Call for alternatives to REACH
The European Union has launched a major testing programme to assess the risks from chemicals. many of which have never undergone formal assessment, but a new article says the scheme is unreliable and has suggested a biomonitoring programme to replace it.
Writing in the journal Medicolegal and Bioethics, Andre Menache, of Antidote Europe, Perpignan, France, and Candida Nastrucci, of University of Rome, “Tor Vergata”, Italy, say that looking for biomarkers in blood and urine would provide a more accurate assessment of chemical risk than planned animal tests.
The European Registration, Evaluation, Authorisation and Restriction of Chemicals (REACH) scheme has been introduced because very little is known about the potential toxicity of many chemicals currently in use.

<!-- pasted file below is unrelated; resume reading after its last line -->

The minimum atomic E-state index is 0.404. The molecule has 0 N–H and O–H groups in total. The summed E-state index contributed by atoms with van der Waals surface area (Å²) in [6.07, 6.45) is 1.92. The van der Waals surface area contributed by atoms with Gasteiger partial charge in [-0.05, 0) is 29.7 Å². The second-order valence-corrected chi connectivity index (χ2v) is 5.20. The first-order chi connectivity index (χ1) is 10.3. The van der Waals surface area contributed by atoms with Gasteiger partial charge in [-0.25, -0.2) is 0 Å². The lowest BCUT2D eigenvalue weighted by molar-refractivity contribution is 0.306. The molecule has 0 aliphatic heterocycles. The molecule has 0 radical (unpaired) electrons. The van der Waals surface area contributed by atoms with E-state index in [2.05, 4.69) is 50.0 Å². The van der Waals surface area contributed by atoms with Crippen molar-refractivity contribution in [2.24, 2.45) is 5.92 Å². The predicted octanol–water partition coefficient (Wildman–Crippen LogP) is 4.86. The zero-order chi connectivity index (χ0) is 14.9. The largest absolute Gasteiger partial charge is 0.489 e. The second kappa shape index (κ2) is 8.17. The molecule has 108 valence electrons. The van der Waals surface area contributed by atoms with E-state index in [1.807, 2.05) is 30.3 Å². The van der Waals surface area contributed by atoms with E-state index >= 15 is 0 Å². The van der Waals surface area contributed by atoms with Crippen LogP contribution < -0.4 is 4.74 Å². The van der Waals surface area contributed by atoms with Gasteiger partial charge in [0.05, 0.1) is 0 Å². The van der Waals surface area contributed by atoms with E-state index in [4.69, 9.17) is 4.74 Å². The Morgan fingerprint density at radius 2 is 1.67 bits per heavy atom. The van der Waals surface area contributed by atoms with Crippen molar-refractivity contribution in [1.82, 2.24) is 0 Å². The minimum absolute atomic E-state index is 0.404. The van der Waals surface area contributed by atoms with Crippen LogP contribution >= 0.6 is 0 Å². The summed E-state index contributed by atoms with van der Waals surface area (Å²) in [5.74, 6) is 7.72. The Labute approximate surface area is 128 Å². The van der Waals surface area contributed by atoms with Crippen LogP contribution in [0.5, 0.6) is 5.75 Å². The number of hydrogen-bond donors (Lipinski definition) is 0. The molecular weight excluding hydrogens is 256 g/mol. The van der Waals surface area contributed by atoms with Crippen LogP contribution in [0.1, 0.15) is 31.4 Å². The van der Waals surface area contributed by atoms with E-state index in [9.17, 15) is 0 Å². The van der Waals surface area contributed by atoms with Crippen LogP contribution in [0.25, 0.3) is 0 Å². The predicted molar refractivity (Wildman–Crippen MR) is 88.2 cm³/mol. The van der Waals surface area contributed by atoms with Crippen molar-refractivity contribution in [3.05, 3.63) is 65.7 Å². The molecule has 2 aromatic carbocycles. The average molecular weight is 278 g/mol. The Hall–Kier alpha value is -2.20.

It requires that all chemicals marketed in the EU in a quantity over 1 tonne per year are registered and a technical specification lodged for each one. That document must include results of tests.
The paper says that an estimated 9 million to 54 million animals might be needed to meet the regulations. The authors say: "These tests rely in large part on animal models. However, based on empirical evidence and on well-established principles of evolutionary biology and complex systems, the animal model fails as a predictive modality for humans."
They believe a human-based system would be more effective. "These concerns raise significant ethical and legal issues that must be addressed urgently. Immediate measures should include a major biomonitoring program to reliably assess the chemical burden in European Union citizens as a means of prioritising the most dangerous substances present in the environment."
The full article is available here: http://www.dovepress.com/articles.php?article_id=10625
Archived September 11 2012